“We the People” is aggressively, viscerally enthusiastic. Presented in four-minute bursts of song, the new Netflix series from the Obamas’ Higher Ground Productions infuses civics lessons with joyous songs and psychedelic animation. Each bite-sized episode tackles a new aspect of the U.S. government with the grinning fervor of a high school musical’s opening night, featuring a different performer and animation style that renders each unique. The collective result, spanning just 40 minutes in total, is an overwhelming montage of information that almost immediately feels like a time capsule of political optimism past.
Created by “Doc McStuffins” creator Chris Nee, and executive produced by Kenya Barris alongside the Obamas, “We the People” feels more like a high-budget YouTube series than a Netflix original — but that is, in essence, the point. Aiming for the Venn diagram overlap between “Schoolhouse Rock” and “Hamilton,” the show has the general vibe and shape of one that strives to provide education and entertainment through multiple replays. Since it hands over the creative reins to a new set of voices in just about every episode, though, only a few — like “Active Citizenship” (featuring H.E.R.) and “Taxes” (featuring Cordae) — rise to the level of revealing more layers upon a rewatch, or even the baseline of providing a truly informative earworm. (Only one episode, from Janelle Monáe and Nate “Rocket” Wonder, was not available for review.) Otherwise, “We the People” is fascinating if only because of how it manages to be both completely strange and utterly predictable.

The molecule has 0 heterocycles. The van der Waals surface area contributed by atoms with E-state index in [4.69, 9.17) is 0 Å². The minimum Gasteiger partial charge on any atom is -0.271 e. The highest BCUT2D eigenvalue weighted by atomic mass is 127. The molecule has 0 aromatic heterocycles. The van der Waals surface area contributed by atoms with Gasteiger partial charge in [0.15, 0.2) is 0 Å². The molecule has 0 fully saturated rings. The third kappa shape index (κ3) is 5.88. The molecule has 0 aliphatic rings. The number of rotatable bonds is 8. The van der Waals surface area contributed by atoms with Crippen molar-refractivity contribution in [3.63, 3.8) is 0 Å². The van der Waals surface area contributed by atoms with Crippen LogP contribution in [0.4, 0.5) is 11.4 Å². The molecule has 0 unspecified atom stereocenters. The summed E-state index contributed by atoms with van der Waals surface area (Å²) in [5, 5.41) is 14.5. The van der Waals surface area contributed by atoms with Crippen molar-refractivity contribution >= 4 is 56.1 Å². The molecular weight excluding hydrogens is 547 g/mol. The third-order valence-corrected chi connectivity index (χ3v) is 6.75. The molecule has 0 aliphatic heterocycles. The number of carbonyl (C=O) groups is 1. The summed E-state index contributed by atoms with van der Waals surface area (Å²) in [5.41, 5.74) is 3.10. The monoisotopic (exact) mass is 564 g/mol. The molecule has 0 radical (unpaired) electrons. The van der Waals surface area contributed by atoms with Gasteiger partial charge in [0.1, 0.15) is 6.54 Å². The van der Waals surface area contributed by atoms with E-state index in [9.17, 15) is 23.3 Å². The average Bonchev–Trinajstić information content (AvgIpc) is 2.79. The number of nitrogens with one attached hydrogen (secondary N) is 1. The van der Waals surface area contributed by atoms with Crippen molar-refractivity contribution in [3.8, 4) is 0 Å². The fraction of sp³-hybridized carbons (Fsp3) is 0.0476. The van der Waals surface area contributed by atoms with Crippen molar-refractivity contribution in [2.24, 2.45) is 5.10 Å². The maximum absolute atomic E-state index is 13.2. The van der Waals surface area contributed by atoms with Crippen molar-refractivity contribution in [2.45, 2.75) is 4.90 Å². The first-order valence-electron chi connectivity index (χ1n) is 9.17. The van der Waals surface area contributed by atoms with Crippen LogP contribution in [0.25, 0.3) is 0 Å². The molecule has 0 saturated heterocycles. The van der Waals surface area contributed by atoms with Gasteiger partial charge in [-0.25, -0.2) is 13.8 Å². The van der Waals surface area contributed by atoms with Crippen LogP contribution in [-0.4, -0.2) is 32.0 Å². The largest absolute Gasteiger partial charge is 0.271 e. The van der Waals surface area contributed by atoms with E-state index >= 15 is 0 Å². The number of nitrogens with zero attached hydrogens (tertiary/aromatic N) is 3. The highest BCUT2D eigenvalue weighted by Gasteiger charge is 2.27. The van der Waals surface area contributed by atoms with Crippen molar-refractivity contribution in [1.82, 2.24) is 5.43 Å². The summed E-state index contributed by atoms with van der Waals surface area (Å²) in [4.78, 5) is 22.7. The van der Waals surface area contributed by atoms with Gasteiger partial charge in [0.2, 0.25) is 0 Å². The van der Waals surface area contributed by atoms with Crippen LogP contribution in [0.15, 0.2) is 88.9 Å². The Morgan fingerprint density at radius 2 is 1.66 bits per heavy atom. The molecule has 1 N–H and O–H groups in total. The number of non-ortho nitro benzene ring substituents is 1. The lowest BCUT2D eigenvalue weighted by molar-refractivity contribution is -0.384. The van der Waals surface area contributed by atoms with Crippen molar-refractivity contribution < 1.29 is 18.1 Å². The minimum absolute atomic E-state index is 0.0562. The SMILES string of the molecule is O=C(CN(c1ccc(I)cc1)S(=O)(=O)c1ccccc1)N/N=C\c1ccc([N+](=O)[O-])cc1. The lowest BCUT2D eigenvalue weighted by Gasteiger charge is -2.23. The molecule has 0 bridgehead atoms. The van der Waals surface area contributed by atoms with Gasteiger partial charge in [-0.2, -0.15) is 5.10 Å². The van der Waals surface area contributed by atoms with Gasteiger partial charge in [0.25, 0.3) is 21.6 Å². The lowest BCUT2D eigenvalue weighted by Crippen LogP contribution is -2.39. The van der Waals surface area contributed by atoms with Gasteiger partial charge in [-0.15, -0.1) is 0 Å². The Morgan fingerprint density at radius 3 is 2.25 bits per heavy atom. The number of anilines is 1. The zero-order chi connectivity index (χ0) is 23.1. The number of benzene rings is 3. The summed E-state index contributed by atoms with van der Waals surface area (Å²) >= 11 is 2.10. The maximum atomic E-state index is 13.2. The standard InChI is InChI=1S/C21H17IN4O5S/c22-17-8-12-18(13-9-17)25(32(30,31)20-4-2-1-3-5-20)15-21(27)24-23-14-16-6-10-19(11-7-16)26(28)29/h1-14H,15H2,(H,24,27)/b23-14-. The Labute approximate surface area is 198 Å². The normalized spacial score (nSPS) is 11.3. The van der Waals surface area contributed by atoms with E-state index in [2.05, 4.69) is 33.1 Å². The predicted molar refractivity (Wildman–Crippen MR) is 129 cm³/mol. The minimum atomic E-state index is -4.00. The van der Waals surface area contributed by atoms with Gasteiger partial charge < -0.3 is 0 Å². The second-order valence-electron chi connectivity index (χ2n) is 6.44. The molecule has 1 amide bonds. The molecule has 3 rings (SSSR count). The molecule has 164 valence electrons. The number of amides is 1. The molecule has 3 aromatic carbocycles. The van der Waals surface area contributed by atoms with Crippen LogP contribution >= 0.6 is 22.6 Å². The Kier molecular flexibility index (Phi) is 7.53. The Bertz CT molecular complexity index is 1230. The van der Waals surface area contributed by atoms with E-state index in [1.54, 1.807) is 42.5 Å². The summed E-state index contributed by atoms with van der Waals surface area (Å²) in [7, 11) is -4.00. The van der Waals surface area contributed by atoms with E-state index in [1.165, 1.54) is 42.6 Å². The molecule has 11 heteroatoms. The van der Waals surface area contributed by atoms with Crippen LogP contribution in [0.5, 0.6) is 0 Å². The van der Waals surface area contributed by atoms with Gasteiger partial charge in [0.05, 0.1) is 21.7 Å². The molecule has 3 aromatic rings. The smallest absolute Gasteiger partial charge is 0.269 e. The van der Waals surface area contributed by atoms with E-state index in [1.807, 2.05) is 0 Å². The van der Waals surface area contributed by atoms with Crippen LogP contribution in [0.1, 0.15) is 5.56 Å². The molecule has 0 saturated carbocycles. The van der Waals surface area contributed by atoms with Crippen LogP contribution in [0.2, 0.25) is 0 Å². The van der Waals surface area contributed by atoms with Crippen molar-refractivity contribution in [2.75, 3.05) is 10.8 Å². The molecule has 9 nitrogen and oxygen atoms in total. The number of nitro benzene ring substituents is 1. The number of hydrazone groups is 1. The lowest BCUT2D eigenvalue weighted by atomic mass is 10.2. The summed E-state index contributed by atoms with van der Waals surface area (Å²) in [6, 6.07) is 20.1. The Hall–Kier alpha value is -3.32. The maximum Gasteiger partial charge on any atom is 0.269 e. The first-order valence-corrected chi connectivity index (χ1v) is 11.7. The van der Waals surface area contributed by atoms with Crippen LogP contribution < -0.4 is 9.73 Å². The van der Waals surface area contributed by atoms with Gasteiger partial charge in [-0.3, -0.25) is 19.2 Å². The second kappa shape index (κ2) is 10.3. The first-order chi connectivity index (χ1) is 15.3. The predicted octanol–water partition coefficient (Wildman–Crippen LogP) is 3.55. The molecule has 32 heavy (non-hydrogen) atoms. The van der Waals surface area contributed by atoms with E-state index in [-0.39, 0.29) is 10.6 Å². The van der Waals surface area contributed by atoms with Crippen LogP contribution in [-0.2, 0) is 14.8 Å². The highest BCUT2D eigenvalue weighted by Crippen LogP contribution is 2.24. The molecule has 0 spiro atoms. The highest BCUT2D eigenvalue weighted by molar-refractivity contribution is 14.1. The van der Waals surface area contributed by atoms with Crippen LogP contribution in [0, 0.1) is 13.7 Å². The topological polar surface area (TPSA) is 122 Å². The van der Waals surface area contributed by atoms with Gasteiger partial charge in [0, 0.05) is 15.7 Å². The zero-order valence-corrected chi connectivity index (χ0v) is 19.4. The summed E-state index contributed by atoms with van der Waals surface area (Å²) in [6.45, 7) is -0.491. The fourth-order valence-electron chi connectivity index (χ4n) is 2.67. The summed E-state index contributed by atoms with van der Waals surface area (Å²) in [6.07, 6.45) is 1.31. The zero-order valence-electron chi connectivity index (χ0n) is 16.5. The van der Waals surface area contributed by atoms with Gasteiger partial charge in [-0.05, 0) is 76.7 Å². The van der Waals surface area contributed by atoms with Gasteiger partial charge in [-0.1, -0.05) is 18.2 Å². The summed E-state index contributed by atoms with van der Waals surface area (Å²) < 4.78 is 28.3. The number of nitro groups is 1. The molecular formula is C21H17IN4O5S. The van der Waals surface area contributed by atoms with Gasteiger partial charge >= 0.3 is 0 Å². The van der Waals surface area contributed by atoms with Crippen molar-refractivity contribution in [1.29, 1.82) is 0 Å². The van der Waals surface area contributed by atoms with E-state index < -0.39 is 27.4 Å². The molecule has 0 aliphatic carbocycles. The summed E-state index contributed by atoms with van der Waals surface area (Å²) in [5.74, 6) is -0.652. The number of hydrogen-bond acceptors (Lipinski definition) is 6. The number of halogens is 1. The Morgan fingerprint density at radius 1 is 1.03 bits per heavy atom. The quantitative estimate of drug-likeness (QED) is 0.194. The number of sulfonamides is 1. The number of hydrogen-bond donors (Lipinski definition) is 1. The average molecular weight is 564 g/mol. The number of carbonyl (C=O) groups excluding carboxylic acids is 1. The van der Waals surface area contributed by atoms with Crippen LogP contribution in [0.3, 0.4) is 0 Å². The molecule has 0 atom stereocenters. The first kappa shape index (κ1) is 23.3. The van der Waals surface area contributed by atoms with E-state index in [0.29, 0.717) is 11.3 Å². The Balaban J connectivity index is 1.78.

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It’s not altogether surprising, for instance, that the “Courts” episode (sung by Andra Day) ends its list of landmark cases in 2015. Almost more than anything else, this is a series that would really rather not talk about the noxious political discourse that has became the norm before its executive producers left the White House. Instead, it gets Adam Lambert to belt a song about the Bill of Rights hinging on the forced smile of a line that its amendments “may not be perfect, but they work so far!” (The exception to this rule is “The Miracle of Morning,” the final episode featuring a new original poem by inauguration speaker Amanda Gorman about emerging from the pandemic a better country.)
The clash between the series’ overall commitment to viewing the government through rose-colored glasses and trying to be as truthful as possible is unavoidably confusing. “The Three Branches of Government,” written by Lin-Manuel Miranda and the “Frozen” team of Kristen Anderson-Lopez and Robert Lopez, is deliberately chaotic as all the branches fight for attention, but it’s too overwhelming to be all that effective. Brandi Carlile’s earnest “The First Amendment” ballad is perfectly fine until it has to make room for such cringe-inducing insights as, “there’s only one wall built with wisdom / it’s the wall between church and state!” Perhaps the most secondhand embarrassment comes courtesy of the “Immigration” episode as Bebe Rexha sings a cheery song about all the amazing immigrants who have made a life in the United States, simplifying the process into an unintentionally insidious line: “gotta spend a few years to master the test / take an oath saying you love this country the best…”
“We the People” is, at its core, well-meaning. It’s just not especially illuminating in the way it would like to be, having preemptively stopped itself from exploring anything beyond the basics.
“We the People” is now available to stream on Netflix.
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